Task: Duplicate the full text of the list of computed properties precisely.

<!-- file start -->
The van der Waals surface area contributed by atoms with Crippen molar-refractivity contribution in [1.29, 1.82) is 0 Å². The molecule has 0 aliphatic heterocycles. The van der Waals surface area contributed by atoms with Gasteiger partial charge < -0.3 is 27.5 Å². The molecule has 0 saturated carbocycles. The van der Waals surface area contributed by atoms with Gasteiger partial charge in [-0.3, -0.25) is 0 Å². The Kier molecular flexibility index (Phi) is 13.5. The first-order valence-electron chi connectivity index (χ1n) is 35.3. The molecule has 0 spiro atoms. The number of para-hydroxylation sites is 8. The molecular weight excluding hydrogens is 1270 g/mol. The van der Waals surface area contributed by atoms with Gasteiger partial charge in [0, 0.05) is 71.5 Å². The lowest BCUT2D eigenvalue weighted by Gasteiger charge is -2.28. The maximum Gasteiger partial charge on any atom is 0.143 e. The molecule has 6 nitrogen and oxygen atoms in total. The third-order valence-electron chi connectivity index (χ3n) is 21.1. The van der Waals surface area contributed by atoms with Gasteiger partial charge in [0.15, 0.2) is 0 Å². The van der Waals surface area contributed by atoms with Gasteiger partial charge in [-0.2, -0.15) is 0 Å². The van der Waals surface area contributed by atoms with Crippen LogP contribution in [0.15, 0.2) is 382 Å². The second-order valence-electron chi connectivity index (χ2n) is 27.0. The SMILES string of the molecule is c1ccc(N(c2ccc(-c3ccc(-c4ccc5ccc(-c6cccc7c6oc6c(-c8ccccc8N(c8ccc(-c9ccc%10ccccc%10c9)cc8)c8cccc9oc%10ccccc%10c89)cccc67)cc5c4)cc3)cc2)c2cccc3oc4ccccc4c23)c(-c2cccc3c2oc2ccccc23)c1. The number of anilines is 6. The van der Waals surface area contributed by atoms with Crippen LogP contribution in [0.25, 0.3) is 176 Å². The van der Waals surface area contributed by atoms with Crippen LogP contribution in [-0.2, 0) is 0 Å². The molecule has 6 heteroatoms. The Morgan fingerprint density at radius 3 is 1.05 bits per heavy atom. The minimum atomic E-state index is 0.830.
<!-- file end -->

The van der Waals surface area contributed by atoms with Crippen molar-refractivity contribution in [1.29, 1.82) is 0 Å². The molecule has 0 aliphatic heterocycles. The van der Waals surface area contributed by atoms with Gasteiger partial charge < -0.3 is 27.5 Å². The molecule has 0 saturated carbocycles. The van der Waals surface area contributed by atoms with Gasteiger partial charge in [-0.3, -0.25) is 0 Å². The Kier molecular flexibility index (Phi) is 13.5. The first-order valence-electron chi connectivity index (χ1n) is 35.3. The molecule has 0 spiro atoms. The number of para-hydroxylation sites is 8. The molecular weight excluding hydrogens is 1270 g/mol. The van der Waals surface area contributed by atoms with Gasteiger partial charge in [0, 0.05) is 71.5 Å². The lowest BCUT2D eigenvalue weighted by Gasteiger charge is -2.28. The maximum Gasteiger partial charge on any atom is 0.143 e. The molecule has 6 nitrogen and oxygen atoms in total. The third-order valence-electron chi connectivity index (χ3n) is 21.1. The van der Waals surface area contributed by atoms with Gasteiger partial charge in [0.15, 0.2) is 0 Å². The van der Waals surface area contributed by atoms with Gasteiger partial charge in [-0.2, -0.15) is 0 Å². The van der Waals surface area contributed by atoms with Crippen LogP contribution in [0.15, 0.2) is 382 Å². The second-order valence-electron chi connectivity index (χ2n) is 27.0. The SMILES string of the molecule is c1ccc(N(c2ccc(-c3ccc(-c4ccc5ccc(-c6cccc7c6oc6c(-c8ccccc8N(c8ccc(-c9ccc%10ccccc%10c9)cc8)c8cccc9oc%10ccccc%10c89)cccc67)cc5c4)cc3)cc2)c2cccc3oc4ccccc4c23)c(-c2cccc3c2oc2ccccc23)c1. The number of anilines is 6. The van der Waals surface area contributed by atoms with Crippen LogP contribution in [0.25, 0.3) is 176 Å². The van der Waals surface area contributed by atoms with Crippen LogP contribution in [-0.2, 0) is 0 Å². The molecule has 6 heteroatoms. The Morgan fingerprint density at radius 3 is 1.05 bits per heavy atom. The minimum atomic E-state index is 0.830.